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Athabasca University

Hugh MacLennan

Photo of Hugh MacLennan

Born in 1907 in Glace Bay, Nova Scotia, Hugh MacLennan is considered one of Canada’s most nationalistic novelists. He was educated at Dalhousie Univerity, and as a Rhodes Scholar at Oxford before doing his doctoral studies at Princeton. In 1935, he began teaching Latin and history at Montreal’s Lower Canada College. He married American writer Dorothy Duncan in 1936. In 1954, he taught English part-time at McGill University, and became a full professor in 1968. He retired as a professor emeritus in 1979 and lived in North Hatley, Quebec, until his death in 1990.

When MacLennan was 10 years old, he witnessed the Halifax Explosion, which served as the inspiration for his first novel, Barometer Rising (1941). This novel provided him with national and international recognition as an author, and MacLennan followed up on the success with Two Solitudes (1945), which won the Governor-General’s Award. The novel examines the linguistic divide that existed in Quebec at the time. The title of the novel has become the expression synonymous with the bi-cultural nature of Canada. He won another GG award with the novel The Precipice (1947) and two for non-fiction with the collections of essays Cross-Country (1949) and Thirty and Three (1954). After the death of his wife Dorothy, he published The Watch that Ends the Night (1959), which some consider to be his best novel, and won his record fifth GG award. He published a third and final collection of essays in 1960, Scotchman’s Return and Other Essays.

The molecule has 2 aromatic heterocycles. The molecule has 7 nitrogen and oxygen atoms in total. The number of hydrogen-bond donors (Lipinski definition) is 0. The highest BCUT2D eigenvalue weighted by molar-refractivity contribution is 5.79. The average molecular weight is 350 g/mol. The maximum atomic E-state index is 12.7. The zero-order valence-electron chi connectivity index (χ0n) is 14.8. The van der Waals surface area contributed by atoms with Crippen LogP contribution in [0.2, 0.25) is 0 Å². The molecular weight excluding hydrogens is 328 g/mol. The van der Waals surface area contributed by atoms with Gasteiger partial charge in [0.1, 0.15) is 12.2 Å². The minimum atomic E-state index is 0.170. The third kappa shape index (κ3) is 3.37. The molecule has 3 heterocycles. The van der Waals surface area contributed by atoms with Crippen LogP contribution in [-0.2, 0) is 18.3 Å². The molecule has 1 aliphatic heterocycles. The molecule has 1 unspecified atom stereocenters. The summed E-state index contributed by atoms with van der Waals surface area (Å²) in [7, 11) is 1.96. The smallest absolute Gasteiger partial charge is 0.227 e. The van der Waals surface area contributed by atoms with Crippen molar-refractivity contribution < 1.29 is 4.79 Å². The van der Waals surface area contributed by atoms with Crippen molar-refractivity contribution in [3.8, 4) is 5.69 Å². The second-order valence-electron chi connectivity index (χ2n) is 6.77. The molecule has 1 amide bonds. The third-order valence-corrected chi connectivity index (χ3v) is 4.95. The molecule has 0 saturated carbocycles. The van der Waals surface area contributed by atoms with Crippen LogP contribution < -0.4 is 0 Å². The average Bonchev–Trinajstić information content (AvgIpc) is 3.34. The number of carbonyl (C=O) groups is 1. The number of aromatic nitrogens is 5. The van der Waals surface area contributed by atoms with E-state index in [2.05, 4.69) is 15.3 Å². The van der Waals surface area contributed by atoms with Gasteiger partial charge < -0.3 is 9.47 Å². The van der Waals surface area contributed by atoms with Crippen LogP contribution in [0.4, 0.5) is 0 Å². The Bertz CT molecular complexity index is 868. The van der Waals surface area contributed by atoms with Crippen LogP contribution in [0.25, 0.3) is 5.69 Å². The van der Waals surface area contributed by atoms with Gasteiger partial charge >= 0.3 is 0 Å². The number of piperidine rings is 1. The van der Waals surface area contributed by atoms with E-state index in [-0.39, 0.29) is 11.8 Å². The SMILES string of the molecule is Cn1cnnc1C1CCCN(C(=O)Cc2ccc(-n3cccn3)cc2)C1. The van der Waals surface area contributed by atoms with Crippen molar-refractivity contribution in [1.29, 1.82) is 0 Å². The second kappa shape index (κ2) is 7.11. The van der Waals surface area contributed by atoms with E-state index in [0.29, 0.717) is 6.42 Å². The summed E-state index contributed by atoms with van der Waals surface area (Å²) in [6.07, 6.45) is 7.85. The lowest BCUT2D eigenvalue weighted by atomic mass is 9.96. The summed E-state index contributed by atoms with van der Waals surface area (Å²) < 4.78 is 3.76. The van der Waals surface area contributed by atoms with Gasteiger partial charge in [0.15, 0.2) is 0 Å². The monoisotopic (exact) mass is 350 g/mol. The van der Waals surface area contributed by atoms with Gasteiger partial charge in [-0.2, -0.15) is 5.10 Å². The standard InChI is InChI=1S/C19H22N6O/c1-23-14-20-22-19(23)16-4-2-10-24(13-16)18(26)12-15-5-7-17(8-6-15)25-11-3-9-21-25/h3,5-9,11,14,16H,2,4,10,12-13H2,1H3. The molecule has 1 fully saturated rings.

In his last two novels MacLennan has a more negative view of Canadian politics and society. He returns to the question of national unity in Return of the Sphinx (1967) where the relations between the English and the French have deteriorated into hatred and violence. A dystopian vision is evident in Voices in Time (1980) set in Montreal fifty years after a nuclear explosion.

As can be seen through this sample bibliography, MacLennan was an accomplished author and essayist. He wrote for many newspapers and for MacLean’s magazine. He was clearly a nationalist, a sentiment expressed clearly in Two Solitudes, and reflected in all of his works, both fiction and non-fiction. He was also heavily influenced by his Classical education, and many have pointed to the Odyssean theme that many of his works contain. MacLennan celebrated Canada with all of its varying regions in all of his works, and represents one of the first authors to do so with as much passion and consistency. (Lee Skallerup)

Updated February 12 2015 by Student & Academic Services

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